Robert Frost: The Poet

Robert Frost is my favorite poet. Born in 1874 in San Fransisco, he became one of the best-known poets in the world. He received four Pulitzer Prizes for Poetry and was extremely well regarded in his day, earning many other great awards and titles. He taught for years and was prolific in publishing throughout his life.

I connect with Frost the most when reading his poems centered around nature. He has an intuitive sense of the innate beauty of the world around him. He paints the scene of Northeastern America with only a few words.

Frost captures the attention of his audience with easy prose and meaningful connections. He wrote short and long poems, some reflected his troubled life, others show hope and inspiration. Like many others living in the late 1800s and early 1900s, his life was filled with the deaths of his family members. I think this greatly influenced his attitude to life and writing.

I wanted to share my three favorite pieces by Frost below. Each is surprisingly short. I hope you are each able to take away a small piece of contentment with these works.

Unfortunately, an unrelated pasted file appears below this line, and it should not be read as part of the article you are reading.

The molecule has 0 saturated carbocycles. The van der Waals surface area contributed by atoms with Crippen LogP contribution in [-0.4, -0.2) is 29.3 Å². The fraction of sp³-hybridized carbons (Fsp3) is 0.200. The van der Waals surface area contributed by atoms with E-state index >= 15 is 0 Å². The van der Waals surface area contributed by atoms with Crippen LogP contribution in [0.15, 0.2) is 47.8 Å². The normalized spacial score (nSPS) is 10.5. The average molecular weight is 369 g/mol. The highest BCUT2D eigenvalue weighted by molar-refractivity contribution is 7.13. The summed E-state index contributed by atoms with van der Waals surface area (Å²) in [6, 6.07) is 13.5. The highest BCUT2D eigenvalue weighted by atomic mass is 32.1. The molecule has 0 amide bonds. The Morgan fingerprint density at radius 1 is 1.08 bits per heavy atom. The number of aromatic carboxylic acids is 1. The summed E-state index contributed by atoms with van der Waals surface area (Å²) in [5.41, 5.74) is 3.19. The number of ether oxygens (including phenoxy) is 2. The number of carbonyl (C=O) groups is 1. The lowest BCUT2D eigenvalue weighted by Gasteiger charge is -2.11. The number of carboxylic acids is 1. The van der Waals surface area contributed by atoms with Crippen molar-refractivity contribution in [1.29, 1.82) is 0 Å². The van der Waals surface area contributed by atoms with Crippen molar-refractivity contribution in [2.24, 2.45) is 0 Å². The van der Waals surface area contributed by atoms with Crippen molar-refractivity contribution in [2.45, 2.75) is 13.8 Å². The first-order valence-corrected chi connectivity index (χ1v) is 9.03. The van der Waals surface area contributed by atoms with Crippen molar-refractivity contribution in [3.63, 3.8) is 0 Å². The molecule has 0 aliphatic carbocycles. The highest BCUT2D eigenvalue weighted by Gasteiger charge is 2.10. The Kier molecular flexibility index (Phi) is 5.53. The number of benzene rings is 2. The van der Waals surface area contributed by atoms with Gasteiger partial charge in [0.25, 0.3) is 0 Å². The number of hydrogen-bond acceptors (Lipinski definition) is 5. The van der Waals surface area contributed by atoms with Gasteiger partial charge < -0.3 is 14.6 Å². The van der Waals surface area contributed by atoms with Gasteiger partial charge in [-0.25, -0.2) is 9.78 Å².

Fire and Ice

Some say the world will end in fire,

Some say in ice.

From what I’ve tasted of desire

I hold with those who favor fire.

But if it had to perish twice,

I think I know enough of hate

To say that for destruction ice

Is also great

And would suffice.

-Robert Frost

Dust of Snow

The way a crow

Shook down on me

The dust of snow

From a hemlock tree

Has given my heart

A change of mood

And saved some part

Of a day I had rued.

-Robert Frost

Nothing Gold Can Stay

Nature’s first green is gold,

Her hardest hue to hold.

Her early leaf’s a flower;

But only so an hour.

Then leaf subsides to leaf.

So Eden sank to grief,

So dawn goes down to day.

Nothing gold can stay.

-Robert Frost

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